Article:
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How Social Service Agencies Can Affect Child Custody Cases



Social Services is a broad term categorizing non-profit, federal, state and county organizations that look out for child welfare. Their responsibilities include interviewing parents to determine parental fitness, interviewing children to determine if they've been abused or neglected, and taking children from homes deemed to be unsafe.

In the months leading to a child custody case, parents may believe that allegations of abuse or neglect to cast aspersions on the other parent will result in an improved chance of obtaining a better custody deal. Parents may genuinely believe that they are looking out for the child's welfare. However, involving a social services agency in your child custody case may lead to more trouble than you realize. Always consult with your child custody lawyer before involving social services agencies.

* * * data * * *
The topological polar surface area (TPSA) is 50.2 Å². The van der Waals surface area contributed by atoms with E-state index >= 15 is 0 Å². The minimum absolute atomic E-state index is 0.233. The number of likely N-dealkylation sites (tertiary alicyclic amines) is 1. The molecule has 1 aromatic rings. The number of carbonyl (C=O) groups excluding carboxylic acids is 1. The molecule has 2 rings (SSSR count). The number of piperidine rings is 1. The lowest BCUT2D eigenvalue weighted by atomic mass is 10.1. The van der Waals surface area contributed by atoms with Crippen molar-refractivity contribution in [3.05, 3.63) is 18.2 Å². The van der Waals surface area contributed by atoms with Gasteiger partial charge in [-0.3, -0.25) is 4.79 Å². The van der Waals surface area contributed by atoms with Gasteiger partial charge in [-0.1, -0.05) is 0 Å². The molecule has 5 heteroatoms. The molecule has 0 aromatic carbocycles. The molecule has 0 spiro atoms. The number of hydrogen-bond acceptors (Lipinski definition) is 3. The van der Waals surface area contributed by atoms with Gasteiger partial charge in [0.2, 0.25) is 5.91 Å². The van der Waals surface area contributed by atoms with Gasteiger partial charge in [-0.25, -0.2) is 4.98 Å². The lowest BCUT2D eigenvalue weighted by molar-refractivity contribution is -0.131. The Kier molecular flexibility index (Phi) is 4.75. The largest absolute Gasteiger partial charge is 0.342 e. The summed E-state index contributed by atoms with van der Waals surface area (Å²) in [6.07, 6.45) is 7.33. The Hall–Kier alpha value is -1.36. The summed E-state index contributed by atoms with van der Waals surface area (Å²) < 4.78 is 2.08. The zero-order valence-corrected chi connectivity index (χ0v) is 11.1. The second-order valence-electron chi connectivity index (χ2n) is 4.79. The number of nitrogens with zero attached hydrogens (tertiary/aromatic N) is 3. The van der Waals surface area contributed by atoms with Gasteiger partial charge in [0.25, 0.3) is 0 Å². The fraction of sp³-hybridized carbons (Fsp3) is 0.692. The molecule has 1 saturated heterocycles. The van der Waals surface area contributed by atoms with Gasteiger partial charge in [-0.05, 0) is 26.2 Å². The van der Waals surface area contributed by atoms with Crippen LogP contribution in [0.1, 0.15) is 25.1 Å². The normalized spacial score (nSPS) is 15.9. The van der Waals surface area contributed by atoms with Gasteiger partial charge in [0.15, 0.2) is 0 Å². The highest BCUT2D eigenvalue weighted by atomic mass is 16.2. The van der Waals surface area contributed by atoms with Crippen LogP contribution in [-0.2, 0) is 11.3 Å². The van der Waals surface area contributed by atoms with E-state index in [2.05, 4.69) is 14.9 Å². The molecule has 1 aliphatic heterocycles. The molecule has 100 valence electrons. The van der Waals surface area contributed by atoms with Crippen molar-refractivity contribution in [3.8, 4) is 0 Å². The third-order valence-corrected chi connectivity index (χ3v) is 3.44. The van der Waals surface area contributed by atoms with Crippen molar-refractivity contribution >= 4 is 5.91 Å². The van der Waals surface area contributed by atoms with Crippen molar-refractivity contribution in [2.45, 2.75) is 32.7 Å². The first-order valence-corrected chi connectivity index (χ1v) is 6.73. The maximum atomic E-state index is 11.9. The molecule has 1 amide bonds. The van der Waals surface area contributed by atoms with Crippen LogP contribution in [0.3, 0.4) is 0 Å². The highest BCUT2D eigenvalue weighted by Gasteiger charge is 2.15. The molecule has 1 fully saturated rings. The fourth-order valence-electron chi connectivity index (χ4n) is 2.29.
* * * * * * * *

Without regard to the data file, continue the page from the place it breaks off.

The Social Services Process

Calling social services may prove to be a double-edged sword. While a legitimate complaint may legalize the denial of child custody to a neglectful parent, it may also turn the scope on both parents. If the parent you are complaining about makes complaints against you, then there is a negative file against both of you. Either parent may then utilize this negative file in family court, making the court case far more ugly than it has to be.

Some social services agencies assume that there is a problem with both parents and will interview your child extensively. Anything said by your child can tip the scales in one direction or another, and child services agents may make decisions that you believe are the wrong ones. Because they are not bound by legal precedents and in many cases do not even require certification or degrees in social work, this may be a frightening prospect.

Handling Child Custody Issues In Family Court

Many lawyers suggest that you attempt to handle all child custody issues solely in family court. A judge will weigh claims made by both sides about the negative parenting styles of either parent. Be sure to collect evidence to be seen in court, including photographs, recordings or other media if you are truly concerned for the safety of your child. However, by bringing in outside social services agencies against the child's other parent, you may bring in a level of complication that you do not actually want.

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